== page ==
Delta Clipper 17,000 ----
X-33 Advanced Technology Demonstrator 157,500 246,800333,500
[Stennis Space Center Component Test Facility C of F] [10,500]-- --
[Stennis Space Center Test Stand Refurbishment C of F] --[2,300] [3,700]
X-34 Technology Demonstration Program 30,000 36,70020,000
Advanced Space Transportation Program (ASTP) 29,50053,200 43,100
Total 234,000 336,700396,600

Distribution of Program Amount by Installation FY 1996FY 1997 FY 1998
Johnson Space Center 900 3,0002,400
Kennedy Space Center 300 100400
Marshall Space Flight Center 147,600 274,200340,800
Stennis Space Center 46,400 6,90010,300
Ames Research Center 7,700 8,6006,800
Dryden Flight Research Center -- 6,3002,700
Langley Research Center 14,300 13,2005,700
Lewis Research Center 2,900 2,7003,200
Goddard Space Flight Center -- 100--
Jet Propulsion Laboratory 3,300 8,7005,600
Headquarters 10,600 12,90018,700
Total 234,000 336,700396,600




The goal of the Advanced Space Transportation Office is to develop new technologies aimed at revitalizing access to space. These new technologies are targeted to reduce launch costs dramatically over the next decade, and to increase the safety and reliability of current and next generation launch systems.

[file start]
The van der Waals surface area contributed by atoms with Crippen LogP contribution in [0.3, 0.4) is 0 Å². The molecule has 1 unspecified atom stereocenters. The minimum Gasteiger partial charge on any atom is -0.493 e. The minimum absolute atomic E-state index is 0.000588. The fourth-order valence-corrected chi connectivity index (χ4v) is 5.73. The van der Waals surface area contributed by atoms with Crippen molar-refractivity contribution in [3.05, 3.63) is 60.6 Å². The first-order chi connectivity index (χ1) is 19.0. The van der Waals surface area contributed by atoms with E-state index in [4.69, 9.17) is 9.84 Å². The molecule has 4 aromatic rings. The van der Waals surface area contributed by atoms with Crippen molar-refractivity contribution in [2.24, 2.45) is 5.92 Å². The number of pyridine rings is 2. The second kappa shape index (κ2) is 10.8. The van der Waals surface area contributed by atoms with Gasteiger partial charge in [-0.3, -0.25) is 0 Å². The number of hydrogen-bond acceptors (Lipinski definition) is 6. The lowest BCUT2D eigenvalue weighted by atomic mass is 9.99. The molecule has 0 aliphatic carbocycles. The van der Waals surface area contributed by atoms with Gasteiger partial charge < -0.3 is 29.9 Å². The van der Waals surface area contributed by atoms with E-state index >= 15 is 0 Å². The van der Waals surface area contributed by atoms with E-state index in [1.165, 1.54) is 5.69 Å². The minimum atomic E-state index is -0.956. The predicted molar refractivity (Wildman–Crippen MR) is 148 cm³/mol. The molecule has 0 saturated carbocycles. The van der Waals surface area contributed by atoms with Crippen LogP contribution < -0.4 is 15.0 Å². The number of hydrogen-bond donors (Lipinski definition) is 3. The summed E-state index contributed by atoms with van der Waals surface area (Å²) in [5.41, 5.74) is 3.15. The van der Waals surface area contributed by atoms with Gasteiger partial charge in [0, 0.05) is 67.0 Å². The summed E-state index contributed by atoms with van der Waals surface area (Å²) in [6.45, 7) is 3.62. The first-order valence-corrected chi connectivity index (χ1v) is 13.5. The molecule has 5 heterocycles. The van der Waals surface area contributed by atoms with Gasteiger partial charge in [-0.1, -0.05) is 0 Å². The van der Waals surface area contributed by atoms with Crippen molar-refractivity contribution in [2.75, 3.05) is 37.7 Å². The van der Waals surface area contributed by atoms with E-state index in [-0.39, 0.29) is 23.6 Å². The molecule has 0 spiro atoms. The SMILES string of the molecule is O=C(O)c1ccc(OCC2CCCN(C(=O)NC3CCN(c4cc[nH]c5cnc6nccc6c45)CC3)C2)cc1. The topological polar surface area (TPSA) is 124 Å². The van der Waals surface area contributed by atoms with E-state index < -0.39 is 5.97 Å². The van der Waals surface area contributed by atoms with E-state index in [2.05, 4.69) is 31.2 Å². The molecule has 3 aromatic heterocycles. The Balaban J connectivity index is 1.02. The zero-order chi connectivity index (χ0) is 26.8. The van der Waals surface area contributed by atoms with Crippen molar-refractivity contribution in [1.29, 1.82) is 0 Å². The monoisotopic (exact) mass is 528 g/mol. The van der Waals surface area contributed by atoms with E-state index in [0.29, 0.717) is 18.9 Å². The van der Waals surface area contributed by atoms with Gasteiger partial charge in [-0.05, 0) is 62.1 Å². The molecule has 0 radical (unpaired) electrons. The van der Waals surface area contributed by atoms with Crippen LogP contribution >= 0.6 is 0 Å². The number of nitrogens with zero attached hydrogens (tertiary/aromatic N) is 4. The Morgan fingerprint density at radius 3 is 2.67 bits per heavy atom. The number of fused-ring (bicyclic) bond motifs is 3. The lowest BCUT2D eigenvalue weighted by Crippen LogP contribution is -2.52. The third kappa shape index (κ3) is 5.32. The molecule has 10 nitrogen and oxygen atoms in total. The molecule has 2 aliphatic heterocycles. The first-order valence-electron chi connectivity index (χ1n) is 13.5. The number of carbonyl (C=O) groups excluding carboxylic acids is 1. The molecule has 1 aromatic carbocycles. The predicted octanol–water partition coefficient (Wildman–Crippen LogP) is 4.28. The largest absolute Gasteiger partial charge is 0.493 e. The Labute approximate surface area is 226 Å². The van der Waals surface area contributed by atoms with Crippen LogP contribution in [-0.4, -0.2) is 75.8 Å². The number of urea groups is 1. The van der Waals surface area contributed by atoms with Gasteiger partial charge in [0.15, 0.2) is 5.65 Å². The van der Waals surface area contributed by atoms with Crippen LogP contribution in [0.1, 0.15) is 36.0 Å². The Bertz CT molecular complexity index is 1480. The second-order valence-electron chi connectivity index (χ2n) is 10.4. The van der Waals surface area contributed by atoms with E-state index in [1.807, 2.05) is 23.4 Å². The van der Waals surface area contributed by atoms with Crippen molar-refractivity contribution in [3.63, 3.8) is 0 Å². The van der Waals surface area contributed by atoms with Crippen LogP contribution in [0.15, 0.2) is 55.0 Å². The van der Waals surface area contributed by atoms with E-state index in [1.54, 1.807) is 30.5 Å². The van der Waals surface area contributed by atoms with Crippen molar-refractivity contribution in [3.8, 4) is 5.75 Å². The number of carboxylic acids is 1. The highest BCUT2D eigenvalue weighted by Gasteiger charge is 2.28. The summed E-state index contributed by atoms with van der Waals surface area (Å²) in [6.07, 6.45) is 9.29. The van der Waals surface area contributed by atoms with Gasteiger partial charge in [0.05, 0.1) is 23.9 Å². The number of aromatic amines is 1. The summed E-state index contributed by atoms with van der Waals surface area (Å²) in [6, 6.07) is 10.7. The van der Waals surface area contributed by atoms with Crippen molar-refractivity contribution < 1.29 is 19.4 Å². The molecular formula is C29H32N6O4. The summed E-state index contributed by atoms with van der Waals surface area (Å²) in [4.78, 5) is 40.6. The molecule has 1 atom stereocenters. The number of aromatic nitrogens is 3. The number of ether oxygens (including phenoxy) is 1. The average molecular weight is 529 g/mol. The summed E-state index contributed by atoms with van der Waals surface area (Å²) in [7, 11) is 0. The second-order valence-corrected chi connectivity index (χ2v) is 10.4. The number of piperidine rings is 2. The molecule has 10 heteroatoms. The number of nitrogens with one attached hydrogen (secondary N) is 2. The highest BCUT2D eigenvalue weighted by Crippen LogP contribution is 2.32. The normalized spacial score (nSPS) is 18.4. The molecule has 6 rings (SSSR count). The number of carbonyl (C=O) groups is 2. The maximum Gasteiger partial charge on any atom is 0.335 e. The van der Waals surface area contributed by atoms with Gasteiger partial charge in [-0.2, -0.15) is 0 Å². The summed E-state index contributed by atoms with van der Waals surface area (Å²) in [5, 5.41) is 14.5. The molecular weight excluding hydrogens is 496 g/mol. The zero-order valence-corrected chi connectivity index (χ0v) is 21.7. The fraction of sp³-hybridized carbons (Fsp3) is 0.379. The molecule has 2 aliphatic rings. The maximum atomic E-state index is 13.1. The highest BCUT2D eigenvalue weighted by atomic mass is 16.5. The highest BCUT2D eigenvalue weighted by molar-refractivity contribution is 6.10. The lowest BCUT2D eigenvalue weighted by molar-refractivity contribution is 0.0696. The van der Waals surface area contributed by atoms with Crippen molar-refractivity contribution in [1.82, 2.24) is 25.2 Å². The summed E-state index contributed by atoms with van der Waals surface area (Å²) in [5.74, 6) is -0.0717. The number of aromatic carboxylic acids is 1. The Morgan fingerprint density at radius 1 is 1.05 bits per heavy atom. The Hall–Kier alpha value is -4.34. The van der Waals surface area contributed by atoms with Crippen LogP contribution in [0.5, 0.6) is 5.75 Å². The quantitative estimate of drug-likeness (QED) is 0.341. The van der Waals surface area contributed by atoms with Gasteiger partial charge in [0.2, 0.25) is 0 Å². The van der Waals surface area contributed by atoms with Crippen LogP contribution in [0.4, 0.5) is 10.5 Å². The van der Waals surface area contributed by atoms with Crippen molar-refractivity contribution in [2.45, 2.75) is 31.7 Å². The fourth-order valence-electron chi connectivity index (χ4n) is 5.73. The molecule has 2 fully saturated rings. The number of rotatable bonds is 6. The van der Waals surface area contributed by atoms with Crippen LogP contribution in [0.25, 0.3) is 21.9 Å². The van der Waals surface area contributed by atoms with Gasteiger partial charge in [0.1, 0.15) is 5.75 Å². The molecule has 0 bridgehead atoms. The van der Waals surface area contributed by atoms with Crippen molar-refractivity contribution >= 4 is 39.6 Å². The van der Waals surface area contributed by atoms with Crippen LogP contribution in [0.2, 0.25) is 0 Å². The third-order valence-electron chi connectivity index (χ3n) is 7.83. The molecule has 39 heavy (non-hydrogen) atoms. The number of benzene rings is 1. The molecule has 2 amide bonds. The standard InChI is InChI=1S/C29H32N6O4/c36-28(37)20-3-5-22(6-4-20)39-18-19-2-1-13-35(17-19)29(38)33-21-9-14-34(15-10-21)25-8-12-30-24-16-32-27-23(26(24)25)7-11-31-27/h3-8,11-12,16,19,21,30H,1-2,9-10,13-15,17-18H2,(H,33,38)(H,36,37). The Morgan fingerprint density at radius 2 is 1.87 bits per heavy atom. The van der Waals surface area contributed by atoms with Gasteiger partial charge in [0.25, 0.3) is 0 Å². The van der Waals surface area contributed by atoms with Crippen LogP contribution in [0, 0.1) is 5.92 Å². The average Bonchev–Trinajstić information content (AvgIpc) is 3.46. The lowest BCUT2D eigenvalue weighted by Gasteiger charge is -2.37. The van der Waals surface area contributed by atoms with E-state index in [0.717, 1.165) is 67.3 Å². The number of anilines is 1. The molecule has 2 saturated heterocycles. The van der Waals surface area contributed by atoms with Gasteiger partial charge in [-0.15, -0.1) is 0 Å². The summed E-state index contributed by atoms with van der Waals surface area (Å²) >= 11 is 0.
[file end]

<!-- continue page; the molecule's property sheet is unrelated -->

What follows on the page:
NASA's primary space launch technology role is to develop and demonstrate pre-competitive, next-generation technology that will enable the commercial launch industry to provide truly affordable and reliable access to space. This in turn should enable the U.S. to recapture leadership in worldwide commercial space transportation in the early decades of the next century. Consistent with the National Space Transportation Policy, NASA, as a member of the national team, will develop technology for the next generation space transportation system, with a target of reducing launch vehicle development and operations costs dramatically after the year 2000. NASA will also participate with the Department of Defense (DOD) in developing technology to improve the competitive position of existing launch vehicles. In addition, NASA will develop, with industry and academia, advanced technology for subsequent generations of launch systems.